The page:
Why Do We Need Vitamins?

Bet you did not know that a Polish-American chemist Casimir Funk came up with the work “vitamin” in the early 20th century. Funk was searching for a substance in foods that prevents certain diseases as rickets and scurvy. During this time period, these diseases were very common.

Why do vitamins do for us? They help the body carry out many essential functions. Vitamins work with proteins to create enzymes that enable chemical reactions. These enzymes play an important role in metabolism which helps break down the fats, carbohydrates, and proteins in food so that the body can use them for many other things like energy and cell repair. The enzymes also play a role in the formation of bone, hormones, blood cells, nervous-system chemicals, and genetic material. There would be many problems without vitamins such as these reactions slowing down. There is no chemical relationship between vitamins and each one has a different function.

If a person lacks certain vitamins, this can lead to various diseases. Not enough vitamin C, for example, can cause rickets, a disease in which the bones fail to develop properly. Bowlegs are signs of rickets. Rickets and the other vitamin-deficiency diseases have largely disappeared in the developed world as the result of fortified foods and improved nutrition. But many of these diseases still occur in the developing world, especially where malnutrition is common.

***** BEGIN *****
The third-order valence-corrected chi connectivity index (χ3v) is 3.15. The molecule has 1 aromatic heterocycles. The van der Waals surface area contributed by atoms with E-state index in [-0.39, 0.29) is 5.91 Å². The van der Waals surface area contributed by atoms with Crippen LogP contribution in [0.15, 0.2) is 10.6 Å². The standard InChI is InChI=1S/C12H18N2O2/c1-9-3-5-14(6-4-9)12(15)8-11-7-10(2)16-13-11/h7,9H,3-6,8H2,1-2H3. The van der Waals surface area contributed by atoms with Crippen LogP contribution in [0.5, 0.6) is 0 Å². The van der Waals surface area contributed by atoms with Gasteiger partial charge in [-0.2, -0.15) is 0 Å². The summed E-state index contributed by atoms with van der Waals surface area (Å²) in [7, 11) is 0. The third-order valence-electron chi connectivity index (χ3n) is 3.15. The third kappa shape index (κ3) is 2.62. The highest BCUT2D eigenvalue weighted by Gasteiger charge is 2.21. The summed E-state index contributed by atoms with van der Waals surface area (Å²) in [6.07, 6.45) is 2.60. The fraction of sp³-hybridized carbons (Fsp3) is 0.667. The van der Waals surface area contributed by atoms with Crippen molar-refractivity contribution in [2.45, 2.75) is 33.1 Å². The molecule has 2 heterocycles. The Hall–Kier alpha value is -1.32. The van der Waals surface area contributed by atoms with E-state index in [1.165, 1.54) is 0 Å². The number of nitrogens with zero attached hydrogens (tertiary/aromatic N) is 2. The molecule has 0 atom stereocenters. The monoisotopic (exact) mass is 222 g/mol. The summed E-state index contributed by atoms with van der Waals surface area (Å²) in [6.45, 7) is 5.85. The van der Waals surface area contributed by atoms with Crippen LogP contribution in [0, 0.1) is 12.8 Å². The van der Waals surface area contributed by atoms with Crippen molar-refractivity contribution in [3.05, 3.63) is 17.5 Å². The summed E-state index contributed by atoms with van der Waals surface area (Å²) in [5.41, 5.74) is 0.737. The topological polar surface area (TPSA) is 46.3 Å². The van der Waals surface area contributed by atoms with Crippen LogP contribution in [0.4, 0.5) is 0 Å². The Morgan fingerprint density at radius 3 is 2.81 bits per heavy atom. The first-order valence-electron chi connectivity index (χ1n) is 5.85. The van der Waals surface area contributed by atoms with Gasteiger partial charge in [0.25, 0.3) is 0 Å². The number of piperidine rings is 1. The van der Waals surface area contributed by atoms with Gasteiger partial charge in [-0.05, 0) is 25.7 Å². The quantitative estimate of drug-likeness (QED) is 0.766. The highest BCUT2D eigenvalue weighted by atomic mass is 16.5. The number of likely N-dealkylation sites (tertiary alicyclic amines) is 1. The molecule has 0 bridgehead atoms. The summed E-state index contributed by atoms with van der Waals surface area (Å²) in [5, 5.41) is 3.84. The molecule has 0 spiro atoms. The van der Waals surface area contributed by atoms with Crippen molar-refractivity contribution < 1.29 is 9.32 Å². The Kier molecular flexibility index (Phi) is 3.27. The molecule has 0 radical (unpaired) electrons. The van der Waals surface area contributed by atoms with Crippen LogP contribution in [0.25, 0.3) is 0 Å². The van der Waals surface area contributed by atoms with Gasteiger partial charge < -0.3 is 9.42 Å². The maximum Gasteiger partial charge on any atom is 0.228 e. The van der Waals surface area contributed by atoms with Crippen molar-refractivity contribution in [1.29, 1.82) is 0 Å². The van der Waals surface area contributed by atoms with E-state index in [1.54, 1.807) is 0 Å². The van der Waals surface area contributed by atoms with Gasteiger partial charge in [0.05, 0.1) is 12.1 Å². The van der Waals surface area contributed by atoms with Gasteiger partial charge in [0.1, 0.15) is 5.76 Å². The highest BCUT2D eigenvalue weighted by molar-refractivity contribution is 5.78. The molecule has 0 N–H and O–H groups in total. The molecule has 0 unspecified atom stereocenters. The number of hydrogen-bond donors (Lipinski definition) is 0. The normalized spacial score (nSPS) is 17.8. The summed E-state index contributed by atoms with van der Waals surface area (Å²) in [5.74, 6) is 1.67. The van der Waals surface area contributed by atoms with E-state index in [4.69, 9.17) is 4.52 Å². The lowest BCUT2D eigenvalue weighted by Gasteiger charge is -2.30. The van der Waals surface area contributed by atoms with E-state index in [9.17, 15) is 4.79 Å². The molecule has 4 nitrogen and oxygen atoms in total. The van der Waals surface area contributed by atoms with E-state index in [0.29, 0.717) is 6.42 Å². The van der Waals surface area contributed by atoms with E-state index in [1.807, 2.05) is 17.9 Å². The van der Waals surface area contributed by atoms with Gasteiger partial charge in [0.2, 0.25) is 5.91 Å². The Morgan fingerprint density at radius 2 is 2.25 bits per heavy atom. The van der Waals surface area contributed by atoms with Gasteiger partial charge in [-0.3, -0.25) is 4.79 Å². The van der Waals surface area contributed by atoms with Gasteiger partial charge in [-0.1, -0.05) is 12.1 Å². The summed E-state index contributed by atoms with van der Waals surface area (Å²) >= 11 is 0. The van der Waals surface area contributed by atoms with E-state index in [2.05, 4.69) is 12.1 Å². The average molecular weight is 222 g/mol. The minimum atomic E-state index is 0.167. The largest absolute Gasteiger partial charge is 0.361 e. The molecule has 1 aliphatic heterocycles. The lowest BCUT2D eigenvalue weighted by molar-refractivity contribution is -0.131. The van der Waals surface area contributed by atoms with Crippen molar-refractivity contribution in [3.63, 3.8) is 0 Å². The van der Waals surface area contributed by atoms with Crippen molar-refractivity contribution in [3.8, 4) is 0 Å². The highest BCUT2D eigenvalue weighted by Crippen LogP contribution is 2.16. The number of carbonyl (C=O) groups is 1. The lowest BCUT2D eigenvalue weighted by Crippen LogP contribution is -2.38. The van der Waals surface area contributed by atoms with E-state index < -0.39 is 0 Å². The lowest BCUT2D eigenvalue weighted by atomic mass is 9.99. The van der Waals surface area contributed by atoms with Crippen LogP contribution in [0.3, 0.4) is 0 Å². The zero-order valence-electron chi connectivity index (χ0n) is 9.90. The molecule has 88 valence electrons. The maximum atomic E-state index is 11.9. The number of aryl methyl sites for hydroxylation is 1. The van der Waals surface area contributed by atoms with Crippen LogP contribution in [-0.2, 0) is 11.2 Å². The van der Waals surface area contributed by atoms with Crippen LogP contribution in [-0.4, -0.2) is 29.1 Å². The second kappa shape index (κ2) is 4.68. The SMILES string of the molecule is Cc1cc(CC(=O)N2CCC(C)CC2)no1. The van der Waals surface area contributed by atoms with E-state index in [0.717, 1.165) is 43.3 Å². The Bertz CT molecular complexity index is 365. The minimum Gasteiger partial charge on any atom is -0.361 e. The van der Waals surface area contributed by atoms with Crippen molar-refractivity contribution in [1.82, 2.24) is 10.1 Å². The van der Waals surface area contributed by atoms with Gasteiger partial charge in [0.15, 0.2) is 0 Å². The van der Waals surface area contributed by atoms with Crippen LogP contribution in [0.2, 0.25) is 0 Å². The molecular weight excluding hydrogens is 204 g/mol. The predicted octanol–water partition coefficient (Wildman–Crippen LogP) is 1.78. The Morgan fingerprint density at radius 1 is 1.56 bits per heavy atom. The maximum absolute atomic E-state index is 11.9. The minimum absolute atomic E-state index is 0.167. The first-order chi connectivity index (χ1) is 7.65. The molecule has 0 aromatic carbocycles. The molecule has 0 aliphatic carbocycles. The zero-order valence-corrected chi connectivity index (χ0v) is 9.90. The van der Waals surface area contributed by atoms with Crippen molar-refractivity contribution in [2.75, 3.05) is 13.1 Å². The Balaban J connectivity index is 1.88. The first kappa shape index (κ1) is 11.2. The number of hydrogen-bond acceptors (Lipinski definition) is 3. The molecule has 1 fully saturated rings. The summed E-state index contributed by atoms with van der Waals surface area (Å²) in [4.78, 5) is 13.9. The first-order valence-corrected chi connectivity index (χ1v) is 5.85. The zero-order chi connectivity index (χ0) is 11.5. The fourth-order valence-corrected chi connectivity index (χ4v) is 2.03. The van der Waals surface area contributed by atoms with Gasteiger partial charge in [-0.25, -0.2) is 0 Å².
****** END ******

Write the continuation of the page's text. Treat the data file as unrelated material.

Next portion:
During the 1990s, the interest in vitamins started to take off especially in those vitamins that act as antioxidants—vitamins A, C, and E. The purpose of an antioxidants is to neutralize molecules. A number of disorders,have been linked to free radicals. As a result they have been linked to including Alzheimer’s disease, cancer, diabetes, and Parkinson disease. It is the opinion of experts in this area that increased doses of antioxidants might also prevent and even cure such diseases. These claims have not been proven; however, studies have failed to demonstrate the preventive abilities of antioxidants.